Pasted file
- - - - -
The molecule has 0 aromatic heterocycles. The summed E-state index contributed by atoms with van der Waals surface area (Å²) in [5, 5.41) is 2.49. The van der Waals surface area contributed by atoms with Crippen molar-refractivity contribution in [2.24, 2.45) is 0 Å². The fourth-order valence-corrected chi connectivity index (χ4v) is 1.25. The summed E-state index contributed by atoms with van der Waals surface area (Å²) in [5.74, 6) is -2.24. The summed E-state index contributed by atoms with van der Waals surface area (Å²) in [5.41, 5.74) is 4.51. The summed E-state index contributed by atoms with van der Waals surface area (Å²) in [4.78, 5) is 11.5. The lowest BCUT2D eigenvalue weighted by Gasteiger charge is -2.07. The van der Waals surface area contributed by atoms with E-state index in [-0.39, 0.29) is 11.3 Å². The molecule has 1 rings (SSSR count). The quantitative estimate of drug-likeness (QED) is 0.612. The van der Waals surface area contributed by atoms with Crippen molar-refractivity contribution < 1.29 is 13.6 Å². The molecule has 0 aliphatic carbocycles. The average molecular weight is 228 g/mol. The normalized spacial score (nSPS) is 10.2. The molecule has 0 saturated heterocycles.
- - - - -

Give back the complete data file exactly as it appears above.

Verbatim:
The molecule has 0 aromatic heterocycles. The summed E-state index contributed by atoms with van der Waals surface area (Å²) in [5, 5.41) is 2.49. The van der Waals surface area contributed by atoms with Crippen molar-refractivity contribution in [2.24, 2.45) is 0 Å². The fourth-order valence-corrected chi connectivity index (χ4v) is 1.25. The summed E-state index contributed by atoms with van der Waals surface area (Å²) in [5.74, 6) is -2.24. The summed E-state index contributed by atoms with van der Waals surface area (Å²) in [5.41, 5.74) is 4.51. The summed E-state index contributed by atoms with van der Waals surface area (Å²) in [4.78, 5) is 11.5. The lowest BCUT2D eigenvalue weighted by Gasteiger charge is -2.07. The van der Waals surface area contributed by atoms with E-state index in [-0.39, 0.29) is 11.3 Å². The molecule has 1 rings (SSSR count). The quantitative estimate of drug-likeness (QED) is 0.612. The van der Waals surface area contributed by atoms with Crippen molar-refractivity contribution < 1.29 is 13.6 Å². The molecule has 0 aliphatic carbocycles. The average molecular weight is 228 g/mol. The normalized spacial score (nSPS) is 10.2. The molecule has 0 saturated heterocycles.